Singapore Advocacy Awards falls victim to DRUMS day after launch

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The following is a press release from the Singapore Advocacy Awards.

Senior government leaders in Singapore warned in late 2013 of a dire threat to the nation in the form of misinformation on the internet, which they termed DRUMS (Distortions, Rumours, Untruths, Misinformation and Smears). They noted that this could weaken the country’s resolve and cause disunity.

The Singapore Advocacy Awards (SAA) has become the latest victim of this scourge, a day after it was officially launched.

An unidentified party set up a Facebook page on 7 January, appropriating images and content from the official SAA Facebook site and passing off the fake site as the real one. The majority of the more than 1,000 “likes” on the page were directed there by well-known troll site “SMRT Limited (Feedback)”, itself a fake website purporting to represent the Singapore public transport operator.

While most of the content duplicates what is on the official site, important information such as the date for nominations and nominations received differs from the official version.

The Organising Committee of the Singapore Advocacy Awards is closely monitoring the matter and considering if it should take action.

Said committee chair Constance Singam, “I still can’t believe someone designed an entire fake site for this award and put it up so soon after the launch. The fake page looks almost like the real thing, except with spelling and grammatical errors. Civil activism has long been ignored and neglected in Singapore. The fact that someone feels this is important enough to put in such hard work to troll gives us great hope for the future. Whoever did this should certainly be nominated for the award, the real one, for their contribution to raising public awareness. If I find out who they are, I’ll treat them to a pot of my famous curry. Good job!”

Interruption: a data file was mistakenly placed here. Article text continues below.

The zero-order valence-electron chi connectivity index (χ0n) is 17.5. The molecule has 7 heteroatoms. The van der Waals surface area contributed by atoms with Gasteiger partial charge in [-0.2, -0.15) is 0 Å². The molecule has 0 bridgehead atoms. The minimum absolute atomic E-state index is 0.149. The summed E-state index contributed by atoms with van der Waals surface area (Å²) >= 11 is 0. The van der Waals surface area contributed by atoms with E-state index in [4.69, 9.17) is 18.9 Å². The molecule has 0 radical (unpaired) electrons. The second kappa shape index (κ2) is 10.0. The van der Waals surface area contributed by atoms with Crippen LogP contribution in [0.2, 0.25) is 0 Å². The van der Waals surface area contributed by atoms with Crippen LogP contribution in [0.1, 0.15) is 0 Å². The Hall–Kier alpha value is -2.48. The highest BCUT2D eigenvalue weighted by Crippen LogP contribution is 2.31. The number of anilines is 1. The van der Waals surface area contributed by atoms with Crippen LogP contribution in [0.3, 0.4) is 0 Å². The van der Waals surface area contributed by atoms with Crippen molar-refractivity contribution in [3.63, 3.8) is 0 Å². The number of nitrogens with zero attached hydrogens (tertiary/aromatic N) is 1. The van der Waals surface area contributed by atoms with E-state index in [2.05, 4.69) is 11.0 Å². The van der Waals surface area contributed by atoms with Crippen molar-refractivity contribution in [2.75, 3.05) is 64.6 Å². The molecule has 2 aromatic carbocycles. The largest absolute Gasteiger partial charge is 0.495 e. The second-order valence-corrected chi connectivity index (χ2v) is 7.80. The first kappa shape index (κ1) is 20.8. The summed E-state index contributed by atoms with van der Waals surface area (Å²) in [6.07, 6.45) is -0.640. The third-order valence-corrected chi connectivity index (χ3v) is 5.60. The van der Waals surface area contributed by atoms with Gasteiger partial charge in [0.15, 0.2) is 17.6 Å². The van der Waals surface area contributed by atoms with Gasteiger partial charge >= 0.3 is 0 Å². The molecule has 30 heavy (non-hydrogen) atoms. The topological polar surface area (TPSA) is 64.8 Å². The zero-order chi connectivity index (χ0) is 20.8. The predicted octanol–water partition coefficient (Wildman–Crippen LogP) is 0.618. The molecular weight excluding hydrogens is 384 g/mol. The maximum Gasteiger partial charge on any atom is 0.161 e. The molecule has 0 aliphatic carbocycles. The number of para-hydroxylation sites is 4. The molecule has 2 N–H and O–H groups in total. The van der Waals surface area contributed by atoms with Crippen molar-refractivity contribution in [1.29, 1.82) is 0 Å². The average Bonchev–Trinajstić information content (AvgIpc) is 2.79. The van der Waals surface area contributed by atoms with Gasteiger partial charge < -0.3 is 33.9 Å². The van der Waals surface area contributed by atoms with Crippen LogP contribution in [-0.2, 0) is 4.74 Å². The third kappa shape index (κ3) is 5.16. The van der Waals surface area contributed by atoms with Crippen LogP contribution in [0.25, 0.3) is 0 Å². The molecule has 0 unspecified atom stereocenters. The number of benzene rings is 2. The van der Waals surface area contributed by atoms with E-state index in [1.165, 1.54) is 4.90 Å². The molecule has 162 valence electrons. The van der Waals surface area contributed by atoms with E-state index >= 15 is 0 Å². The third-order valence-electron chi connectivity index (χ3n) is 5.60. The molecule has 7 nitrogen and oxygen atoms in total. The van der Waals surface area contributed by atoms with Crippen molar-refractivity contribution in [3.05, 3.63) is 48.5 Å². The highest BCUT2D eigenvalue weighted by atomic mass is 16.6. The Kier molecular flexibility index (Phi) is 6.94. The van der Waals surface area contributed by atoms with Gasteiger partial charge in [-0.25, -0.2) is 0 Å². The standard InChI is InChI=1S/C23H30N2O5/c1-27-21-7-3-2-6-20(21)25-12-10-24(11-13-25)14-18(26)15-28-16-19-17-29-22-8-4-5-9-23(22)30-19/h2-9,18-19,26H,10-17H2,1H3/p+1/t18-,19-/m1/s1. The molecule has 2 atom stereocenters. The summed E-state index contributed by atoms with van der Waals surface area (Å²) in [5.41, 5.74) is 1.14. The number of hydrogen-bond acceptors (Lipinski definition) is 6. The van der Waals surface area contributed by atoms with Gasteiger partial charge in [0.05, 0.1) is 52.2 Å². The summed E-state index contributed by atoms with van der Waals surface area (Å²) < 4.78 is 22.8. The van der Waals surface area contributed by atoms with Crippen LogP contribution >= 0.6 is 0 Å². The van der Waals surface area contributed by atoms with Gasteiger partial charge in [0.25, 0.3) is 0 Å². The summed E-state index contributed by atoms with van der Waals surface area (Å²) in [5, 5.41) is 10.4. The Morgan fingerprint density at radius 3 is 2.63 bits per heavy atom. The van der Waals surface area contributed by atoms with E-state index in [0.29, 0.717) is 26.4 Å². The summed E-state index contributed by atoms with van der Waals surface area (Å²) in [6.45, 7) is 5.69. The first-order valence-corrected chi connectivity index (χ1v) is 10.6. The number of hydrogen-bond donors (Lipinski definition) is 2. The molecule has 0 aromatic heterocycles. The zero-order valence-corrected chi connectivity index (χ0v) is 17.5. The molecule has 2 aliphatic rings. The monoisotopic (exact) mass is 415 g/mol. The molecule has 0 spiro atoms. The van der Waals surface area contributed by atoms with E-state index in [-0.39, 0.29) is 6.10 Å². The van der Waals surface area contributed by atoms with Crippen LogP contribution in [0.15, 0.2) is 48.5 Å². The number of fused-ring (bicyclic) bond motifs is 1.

Committee treasurer Fong Hoe Fang, however, had some concerns. “Do we need to pay them for designing and hosting the page? Everyone knows that civil society organisations, from the ones helping battered women to those assisting exploited workers, are always short of cash. Tell them we don’t want the fake site if they ask for payment. They don’t know we got tight budget meh?”

Possibility of court action not ruled out

Said committee member Yap Ching Wi, “This is a very serious issue and the committee is considering taking the matter to court. In fact, our committee members Noor Effendy Ibrahim and Siew Kum Hong are on standby to book the badminton courts at Hougang Sports Hall and Toa Payoh Sports Hall once the trolling party responds with the desired time they would like to face us. We will probably lose the match because of our age but adversity and overwhelming odds have never discouraged Singapore civil society activists in the past.”

Added Fong, “Make sure you tell them that we can only see them in court weekdays 7am to 6pm, when rental is $3.50 per hour.”

Related Information: What is Civil Society?

Public understanding of the term “civil society”, like civil society itself, is not very developed in Singapore for a variety of reasons.

An academic definition of “civil society” would be “non-governmental organisations, institutions and individuals that manifest the interests and will of citizens”. Or to put it another way, civil society includes anyone who is not part of the government who is out there helping others and making society better.

“Civil society” is not a “society” in the sense of the Thye Hua Kwan Moral Society, the Society for the Prevention of Cruelty to Animals, the Singapore Cancer Society, or even the Dead Poet’s Society. However, all of these organisations (and many more) are part of a larger “civil society”.

The Singapore Advocacy Awards is an effort by a broad cross-section of civil society players to recognise organisations and individuals from within the civil society space for excellence in making Singapore a better place (please visit the SAA website, the real one, for the rationale and the criteria).

Getting an award from the government is, of course, very nice. We understand that most even come with a free dinner. On the other hand, getting recognition from one’s peers, those who best understand the challenges and difficulties of advocating for positive change in Singapore, is, in every sense of the word, priceless.